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Title:Economies of scale analysis and location studies for fuel ethanol refineries
Author(s):Ma, Shaochun
Director of Research:Eckhoff, Steven R.
Doctoral Committee Chair(s):Eckhoff, Steven R.
Doctoral Committee Member(s):Spaulding, Aslihan D.; McIsaac, Gregory F.; Rodriguez, Luis F.; Ouyang, Yanfeng
Department / Program:Agricultural & Biological Engineering
Discipline:Agricultural & Biological Engineering
Degree Granting Institution:University of Illinois at Urbana-Champaign
Subject(s):Ethanol Refineries
Cost Model
Area Utilization Factor (AUF)
Mixed-integer Programming
Economies of Scale
Site Selection
Abstract:The development of commercial-scale cellulosic ethanol refineries is a challenging task, but it is a promising way to increase national energy independence and security. The main barrier to this development is high production costs. Biomass feedstock costs account for more than 30% of the total operational cost. The Area Utilization Factor (AUF) is a significant index representing the amount of agricultural residues or energy crops that can be collected and delivered to ethanol facilities. Most biomass studies have used fixed AUF values for feedstock procurement. However, plant location can greatly impact feedstock procurement cost. In addition, it is difficult to estimate biomass feedstock costs, since no large-scale commercial markets exist. It is, therefore, not easy to make plant siting decisions, as several factors need to be considered and evaluated. The objectives of this study are: (1) to build a base process and cost model and to conduct an economies of scale analysis for a cellulosic ethanol refinery, and. (2) to find an effective way to determine optimal plant size and location. To model biomass feedstock more practically, the AUF was assumed to be normally distribution, with the mean increasing with distance from the refinery. SuperPro Designer was used to build the process model using the dilute-acid prehydrolysis and enzymatic hydrolysis method. The process model was then used to conduct the economies of scale analysis and determine the optimal plant size. For plant site selection, suitability analyses to identify the candidate plant locations were conducted by examining the relative significance of siting criteria. In addition, a GIS tool was integrated with a grid analysis method and a mixed-integer programming model to determine the optimal plant locations. An engineering process model was built for the economies of scale analysis for cellulosic ethanol production. For feedstock procurement, normally-distributed AUFs resulted in more practical solutions than AUFs conforming to uniform or sine wave distributions. The result of economic analysis suggests that refineries are better off to employ the contract pricing method. Optimally, plants should be located in areas with easy access to transportation facilities, low water cost, low corn basis and high feedstock yield. In future work, the process and cost model need to be updated to use newer versions of SuperPro Designer. More effort need to be put on the selection of AUF distribution functions, since normal distributions may not best represent AUF variations. The study region, herein limited to local watersheds, need to be expanded to the entire Midwest or the whole country.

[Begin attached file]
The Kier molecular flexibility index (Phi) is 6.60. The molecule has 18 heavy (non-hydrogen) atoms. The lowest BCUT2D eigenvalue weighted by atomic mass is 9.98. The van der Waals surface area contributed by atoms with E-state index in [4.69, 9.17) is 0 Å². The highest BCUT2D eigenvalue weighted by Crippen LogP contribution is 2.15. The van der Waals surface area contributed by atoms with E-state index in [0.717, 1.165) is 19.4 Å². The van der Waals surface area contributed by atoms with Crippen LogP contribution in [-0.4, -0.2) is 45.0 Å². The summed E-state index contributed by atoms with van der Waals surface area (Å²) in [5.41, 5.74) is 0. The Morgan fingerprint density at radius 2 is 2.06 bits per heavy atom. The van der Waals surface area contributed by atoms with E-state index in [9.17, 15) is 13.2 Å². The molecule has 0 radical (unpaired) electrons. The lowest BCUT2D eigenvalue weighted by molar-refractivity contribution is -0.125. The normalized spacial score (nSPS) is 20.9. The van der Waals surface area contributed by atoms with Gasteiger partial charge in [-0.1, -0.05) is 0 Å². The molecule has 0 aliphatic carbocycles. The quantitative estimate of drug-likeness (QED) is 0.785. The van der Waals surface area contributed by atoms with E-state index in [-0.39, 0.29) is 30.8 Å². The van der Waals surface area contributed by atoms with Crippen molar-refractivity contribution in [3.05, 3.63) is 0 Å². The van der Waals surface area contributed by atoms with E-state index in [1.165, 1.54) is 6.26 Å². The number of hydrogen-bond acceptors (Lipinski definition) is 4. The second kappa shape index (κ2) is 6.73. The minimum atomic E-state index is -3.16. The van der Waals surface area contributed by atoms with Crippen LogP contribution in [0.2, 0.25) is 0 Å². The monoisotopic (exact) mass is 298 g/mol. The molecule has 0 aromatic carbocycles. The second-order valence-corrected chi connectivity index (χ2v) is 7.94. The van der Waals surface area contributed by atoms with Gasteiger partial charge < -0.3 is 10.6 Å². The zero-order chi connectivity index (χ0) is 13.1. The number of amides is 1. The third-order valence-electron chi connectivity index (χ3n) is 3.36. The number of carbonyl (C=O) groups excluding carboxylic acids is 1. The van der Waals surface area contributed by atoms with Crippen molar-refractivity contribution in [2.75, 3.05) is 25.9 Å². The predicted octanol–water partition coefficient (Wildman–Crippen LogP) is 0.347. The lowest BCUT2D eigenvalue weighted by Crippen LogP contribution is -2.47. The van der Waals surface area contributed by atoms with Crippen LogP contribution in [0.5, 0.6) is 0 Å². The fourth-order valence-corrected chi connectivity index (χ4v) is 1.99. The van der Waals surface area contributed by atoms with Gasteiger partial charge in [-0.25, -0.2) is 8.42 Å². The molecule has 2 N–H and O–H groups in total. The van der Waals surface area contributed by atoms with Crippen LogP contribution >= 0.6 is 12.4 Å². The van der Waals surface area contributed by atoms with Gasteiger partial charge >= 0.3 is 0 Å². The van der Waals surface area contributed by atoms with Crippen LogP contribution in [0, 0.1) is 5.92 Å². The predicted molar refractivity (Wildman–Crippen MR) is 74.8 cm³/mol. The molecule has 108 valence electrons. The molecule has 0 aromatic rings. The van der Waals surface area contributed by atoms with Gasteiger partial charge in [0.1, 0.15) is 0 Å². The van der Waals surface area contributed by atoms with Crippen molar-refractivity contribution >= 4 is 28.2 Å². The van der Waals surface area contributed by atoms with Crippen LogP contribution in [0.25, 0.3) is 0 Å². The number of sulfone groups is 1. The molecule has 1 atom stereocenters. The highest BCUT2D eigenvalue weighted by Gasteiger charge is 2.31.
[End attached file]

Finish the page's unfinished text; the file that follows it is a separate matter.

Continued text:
Issue Date:2013-02-03
Rights Information:Copyright 2012 Shaochun Ma
Date Available in IDEALS:2013-02-03
Date Deposited:2012-12

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